There’s little point in partnerships when you are taking on deals that you can do by yourself.
4) Spreading the risks
The biggest factor that motivates people to take action is the fear of loss instead of the potential of profits. It’s no shame to admit it if you fall into that category of risk profiling.
In co-ownership, a failure of the investment or extended periods of vacancy will not fall solely on you. Losses are spread out accordingly lowering your risk exposure.
As we all know, it’s not all cozy in partnerships… especially in real estate co-ownerships. Here are some main drawbacks to be prepared for:
1) Lower income
It goes without saying that the income and profits that the property generates is shared amount the owners.
If the income is minute after the split, you might question yourself what’s the purpose of doing the partnership in the first place. This goes back to the previous point regarding going for bigger deals when doing co-ownership investments.
The bigger the deal, the higher the income, and the more there is to share among you.
2) Less authority
If you are used to calling all the shots in landlording, be prepared for a culture shock. Because unless there is an agreement that you will be overseeing all operations, there is every likelihood that your partners will get involved in the management of the property as well.
This means that there might be times when you see certain actions as illogical… yet there’s nothing you can do about it as it’s not in your area of responsibility.
This can be a nightmare for control freaks.
No longer will you be able to conclusively decide the vendors and contractors to hire, the rental to charge, or the type of tenants that move in. It could also mean that you could one day land into trouble with the law that is no fault or negligence of yours.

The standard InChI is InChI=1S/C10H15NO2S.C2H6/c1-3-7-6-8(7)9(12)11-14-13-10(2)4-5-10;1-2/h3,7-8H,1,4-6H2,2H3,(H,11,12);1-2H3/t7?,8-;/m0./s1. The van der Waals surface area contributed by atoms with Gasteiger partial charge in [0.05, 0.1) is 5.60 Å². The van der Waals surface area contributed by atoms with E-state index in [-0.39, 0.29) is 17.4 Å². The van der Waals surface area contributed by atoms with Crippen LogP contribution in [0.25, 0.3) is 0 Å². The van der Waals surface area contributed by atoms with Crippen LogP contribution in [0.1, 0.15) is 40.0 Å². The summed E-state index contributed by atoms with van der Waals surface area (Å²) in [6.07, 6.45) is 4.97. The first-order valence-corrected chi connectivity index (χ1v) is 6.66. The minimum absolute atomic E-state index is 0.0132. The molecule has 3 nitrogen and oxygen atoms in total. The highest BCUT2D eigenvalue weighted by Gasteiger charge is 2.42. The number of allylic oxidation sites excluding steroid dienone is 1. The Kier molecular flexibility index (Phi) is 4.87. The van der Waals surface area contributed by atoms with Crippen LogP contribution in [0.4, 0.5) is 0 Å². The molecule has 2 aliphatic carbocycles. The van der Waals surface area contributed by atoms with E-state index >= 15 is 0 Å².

More decision makers can also mean a slower decision making process that can be taxing on tenants and efficient operations.
3) Unpredictable co-owner
The best case scenario when you get into partnerships is that the other party is someone whose on-the-ball 24/7. Totally committed to the success of the investment.
But the world is not ideal.
You might end up with someone who is a complete opposite of what’s ideal. This can happen especially with friends who you got into investments with. You felt that they could be depended upon on faith. And what turned out is a disaster.
If for example, your partner is in charge of managing the aspects of repairs and maintenance. And he forgot, or even worse, is too lazy to arrange for repairs to take place, you could end up with a very unhappy tenant. This is the good case scenario. The bad case scenario is when his negligence puts you into trouble with the law.
Is your co-owners credible? Can they be depended upon? Tack record?
4) Exit strategy
In most accounts, there is usually an exit strategy that is agreed upon when the partnership started.
But the future is unpredictable. Circumstance evolves. And people change.
When the time comes to execute the exit strategy, your partner might have a change of heart to what was previously agreed on. And this could prevent you from exiting according to the initial plan.
If you have a conniving fox of a partner, he might even sell his stake behind your back. Leaving you with new partners you’ve never met with whom you have to please.
Don’t say never. Things like these happen frequently in business.
With the advantages and disadvantages in mind regarding co-owning property investments, do weigh out the pros and cons carefully before making a commitment into a partnership.
The biggest headaches in business are usually with the people you work with. And for some weird reason, major problems usually don’t arise when you are not doing well. It’s when real money is being made that the horns grow out of the head of your partners.